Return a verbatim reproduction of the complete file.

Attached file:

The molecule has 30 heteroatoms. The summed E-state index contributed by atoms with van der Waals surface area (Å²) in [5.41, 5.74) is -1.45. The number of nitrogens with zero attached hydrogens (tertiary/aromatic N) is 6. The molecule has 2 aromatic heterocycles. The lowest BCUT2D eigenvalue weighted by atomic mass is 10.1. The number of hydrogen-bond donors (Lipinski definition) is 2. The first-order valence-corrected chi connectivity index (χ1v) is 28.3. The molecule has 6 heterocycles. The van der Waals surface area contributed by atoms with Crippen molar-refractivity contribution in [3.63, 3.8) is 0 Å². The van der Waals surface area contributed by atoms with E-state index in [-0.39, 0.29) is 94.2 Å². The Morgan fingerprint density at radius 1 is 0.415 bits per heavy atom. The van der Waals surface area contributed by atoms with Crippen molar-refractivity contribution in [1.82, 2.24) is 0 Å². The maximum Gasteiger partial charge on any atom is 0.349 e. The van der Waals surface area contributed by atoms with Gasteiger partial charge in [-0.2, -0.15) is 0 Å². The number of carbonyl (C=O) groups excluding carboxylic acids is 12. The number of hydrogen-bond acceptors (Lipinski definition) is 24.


The molecule has 30 heteroatoms. The summed E-state index contributed by atoms with van der Waals surface area (Å²) in [5.41, 5.74) is -1.45. The number of nitrogens with zero attached hydrogens (tertiary/aromatic N) is 6. The molecule has 2 aromatic heterocycles. The lowest BCUT2D eigenvalue weighted by atomic mass is 10.1. The number of hydrogen-bond donors (Lipinski definition) is 2. The first-order valence-corrected chi connectivity index (χ1v) is 28.3. The molecule has 6 heterocycles. The van der Waals surface area contributed by atoms with Crippen molar-refractivity contribution in [3.63, 3.8) is 0 Å². The van der Waals surface area contributed by atoms with E-state index in [-0.39, 0.29) is 94.2 Å². The Morgan fingerprint density at radius 1 is 0.415 bits per heavy atom. The van der Waals surface area contributed by atoms with Crippen molar-refractivity contribution in [1.82, 2.24) is 0 Å². The maximum Gasteiger partial charge on any atom is 0.349 e. The van der Waals surface area contributed by atoms with Gasteiger partial charge in [-0.2, -0.15) is 0 Å². The number of carbonyl (C=O) groups excluding carboxylic acids is 12. The number of hydrogen-bond acceptors (Lipinski definition) is 24.